(Research Abstract Professor Rounds: Group 1) I Am Sorry for Your Loss: Use of Simulation to Train Emergency Medicine Residents to Deliver Death Notifications (1090-003504)
Start time: Tuesday, January 26, 2021, 2:00 PM End time: Tuesday, January 26, 2021, 3:00 PM Session Type: Research Abstracts (Completed Studies)
Emergency medicine (EM) physicians are frequently tasked with delivering death notifications. These interactions are uniquely difficult due to the busy and impersonal emergency department (ED) setting, the sudden and unexpected nature of the deaths, and the lack of established relationships with bereaved survivors. In addition, EM physicians often must perform the death notification shortly after participating in a stressful but ultimately unsuccessful resuscitation of the patient. Simulation has been identified as a potentially useful modality for providing EM trainees with the skills to deliver bad news more effectively (1-4). We developed a simulation-based curriculum for training death notification skills that incorporates many of the unique challenges faced by EM physicians. The purpose of this study was to evaluate the perceived realism of the simulation experience and assess its effect on the confidence of EM residents in performing death notifications.
We designed a death notification simulation scenario and implemented it during our EM residency educational conference. Participants served as team leaders in the resuscitation of a patient (high-fidelity simulator) in cardiac arrest; this resuscitation uniformly ended with the patient’s death. Participants were then notified of the arrival of the patient’s spouse (actor) and were expected to deliver the death notification to this simulated survivor. Participants then engaged in a debriefing of the scenario during which they received structured feedback from EM faculty and an ED social worker. At the end of the session, participants completed anonymous paper surveys in which they rated aspects of the scenario and their pre-course (retrospective) and post-course confidence in performing death notifications on a 5-point Likert scale.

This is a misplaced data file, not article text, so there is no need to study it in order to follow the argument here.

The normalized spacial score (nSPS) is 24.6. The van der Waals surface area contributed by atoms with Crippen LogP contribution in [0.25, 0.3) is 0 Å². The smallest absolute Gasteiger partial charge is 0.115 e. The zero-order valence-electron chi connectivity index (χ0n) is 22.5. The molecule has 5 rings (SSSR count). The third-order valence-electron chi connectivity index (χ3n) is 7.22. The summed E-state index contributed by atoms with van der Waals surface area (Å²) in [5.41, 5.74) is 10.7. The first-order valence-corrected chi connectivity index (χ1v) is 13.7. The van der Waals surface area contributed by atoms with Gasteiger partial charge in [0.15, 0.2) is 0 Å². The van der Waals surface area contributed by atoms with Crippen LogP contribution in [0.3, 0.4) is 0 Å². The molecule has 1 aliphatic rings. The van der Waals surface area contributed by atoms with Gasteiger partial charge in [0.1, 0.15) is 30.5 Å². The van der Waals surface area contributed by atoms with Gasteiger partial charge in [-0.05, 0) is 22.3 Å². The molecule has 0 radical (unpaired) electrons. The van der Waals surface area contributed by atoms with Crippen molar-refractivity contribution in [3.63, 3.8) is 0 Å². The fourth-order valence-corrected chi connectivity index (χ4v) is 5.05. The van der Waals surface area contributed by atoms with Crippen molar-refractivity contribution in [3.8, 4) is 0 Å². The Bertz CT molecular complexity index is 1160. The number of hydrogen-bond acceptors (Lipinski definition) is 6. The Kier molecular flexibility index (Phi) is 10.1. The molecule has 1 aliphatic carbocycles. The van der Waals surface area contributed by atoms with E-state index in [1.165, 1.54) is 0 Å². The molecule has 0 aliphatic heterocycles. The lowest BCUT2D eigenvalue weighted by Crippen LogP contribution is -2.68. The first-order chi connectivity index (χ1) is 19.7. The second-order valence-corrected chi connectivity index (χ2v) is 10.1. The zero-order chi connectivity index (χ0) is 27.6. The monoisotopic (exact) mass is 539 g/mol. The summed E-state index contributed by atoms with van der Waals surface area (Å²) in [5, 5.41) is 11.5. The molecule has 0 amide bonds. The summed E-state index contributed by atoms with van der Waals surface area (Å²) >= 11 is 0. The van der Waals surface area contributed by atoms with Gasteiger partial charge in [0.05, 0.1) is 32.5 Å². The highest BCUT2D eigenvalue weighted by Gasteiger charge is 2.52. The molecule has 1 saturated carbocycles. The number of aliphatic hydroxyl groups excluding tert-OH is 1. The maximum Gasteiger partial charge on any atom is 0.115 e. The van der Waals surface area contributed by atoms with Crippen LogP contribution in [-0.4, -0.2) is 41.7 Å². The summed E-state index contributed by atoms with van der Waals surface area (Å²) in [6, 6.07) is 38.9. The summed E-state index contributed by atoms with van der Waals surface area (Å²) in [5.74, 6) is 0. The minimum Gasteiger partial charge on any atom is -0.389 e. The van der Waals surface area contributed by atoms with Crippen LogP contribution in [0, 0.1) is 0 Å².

Thirty-nine EM residents participated in the simulation experience. Each resident participated the scenario individually. Ninety-two percent (36/39) of the participants completed the post-course survey. The residents rated the overall educational value of the session as very high (mean 4.92; SD 0.28) and felt the knowledge and skills gained would significantly improve their practice (mean 4.94; SD 0.23). The simulation scenario was rated as highly realistic (mean 4.97; SD 0.17). Compared to pre-course ratings, participants reported statistically significant post-course improvements in their level of confidence in delivering death notifications [mean 3.08 (SD 0.91) vs. mean 4.36 (SD 0.64); P<0.001] and felt they had a more systematic approach to these challenging interactions [mean 3.11 (SD 0.95) vs. mean 4.08 (SD 0.65); P<0.001].
We have developed and successfully implemented a simulation-based curriculum for preparing EM residents to perform death notifications in the ED. Participants felt the experience was highly valuable and found the simulation scenario very realistic. The session increased confidence in delivering death notifications and provided residents with a framework for approaching these difficult conversations. Simulation experiences that incorporate the unique challenges of the ED environment may be particularly beneficial for improving the death notification skills of EM physicians.